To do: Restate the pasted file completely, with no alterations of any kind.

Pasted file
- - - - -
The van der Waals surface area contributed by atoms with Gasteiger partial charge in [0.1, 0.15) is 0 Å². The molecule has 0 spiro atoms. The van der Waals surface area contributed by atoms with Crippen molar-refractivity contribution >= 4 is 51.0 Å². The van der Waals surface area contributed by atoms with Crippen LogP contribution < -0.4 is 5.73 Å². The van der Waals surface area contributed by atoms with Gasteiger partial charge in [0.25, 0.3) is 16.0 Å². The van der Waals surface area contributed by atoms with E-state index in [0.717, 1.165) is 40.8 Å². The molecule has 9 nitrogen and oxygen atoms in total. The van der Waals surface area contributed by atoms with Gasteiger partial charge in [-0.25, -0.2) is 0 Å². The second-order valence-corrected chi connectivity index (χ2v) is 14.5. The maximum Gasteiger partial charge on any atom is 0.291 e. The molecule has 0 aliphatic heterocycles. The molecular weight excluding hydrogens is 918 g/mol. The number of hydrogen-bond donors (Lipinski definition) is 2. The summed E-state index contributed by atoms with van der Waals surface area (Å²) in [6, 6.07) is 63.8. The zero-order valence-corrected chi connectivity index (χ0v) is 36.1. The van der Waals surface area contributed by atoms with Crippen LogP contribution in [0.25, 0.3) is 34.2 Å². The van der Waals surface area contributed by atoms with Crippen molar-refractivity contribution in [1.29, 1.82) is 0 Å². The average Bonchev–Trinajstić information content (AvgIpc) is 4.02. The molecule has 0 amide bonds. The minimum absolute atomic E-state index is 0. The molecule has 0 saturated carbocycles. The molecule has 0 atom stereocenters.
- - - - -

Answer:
The van der Waals surface area contributed by atoms with Gasteiger partial charge in [0.1, 0.15) is 0 Å². The molecule has 0 spiro atoms. The van der Waals surface area contributed by atoms with Crippen molar-refractivity contribution >= 4 is 51.0 Å². The van der Waals surface area contributed by atoms with Crippen LogP contribution < -0.4 is 5.73 Å². The van der Waals surface area contributed by atoms with Gasteiger partial charge in [0.25, 0.3) is 16.0 Å². The van der Waals surface area contributed by atoms with E-state index in [0.717, 1.165) is 40.8 Å². The molecule has 9 nitrogen and oxygen atoms in total. The van der Waals surface area contributed by atoms with Gasteiger partial charge in [-0.25, -0.2) is 0 Å². The second-order valence-corrected chi connectivity index (χ2v) is 14.5. The maximum Gasteiger partial charge on any atom is 0.291 e. The molecule has 0 aliphatic heterocycles. The molecular weight excluding hydrogens is 918 g/mol. The number of hydrogen-bond donors (Lipinski definition) is 2. The summed E-state index contributed by atoms with van der Waals surface area (Å²) in [6, 6.07) is 63.8. The zero-order valence-corrected chi connectivity index (χ0v) is 36.1. The van der Waals surface area contributed by atoms with Crippen LogP contribution in [0.25, 0.3) is 34.2 Å². The van der Waals surface area contributed by atoms with Crippen molar-refractivity contribution in [1.29, 1.82) is 0 Å². The average Bonchev–Trinajstić information content (AvgIpc) is 4.02. The molecule has 0 amide bonds. The minimum absolute atomic E-state index is 0. The molecule has 0 saturated carbocycles. The molecule has 0 atom stereocenters.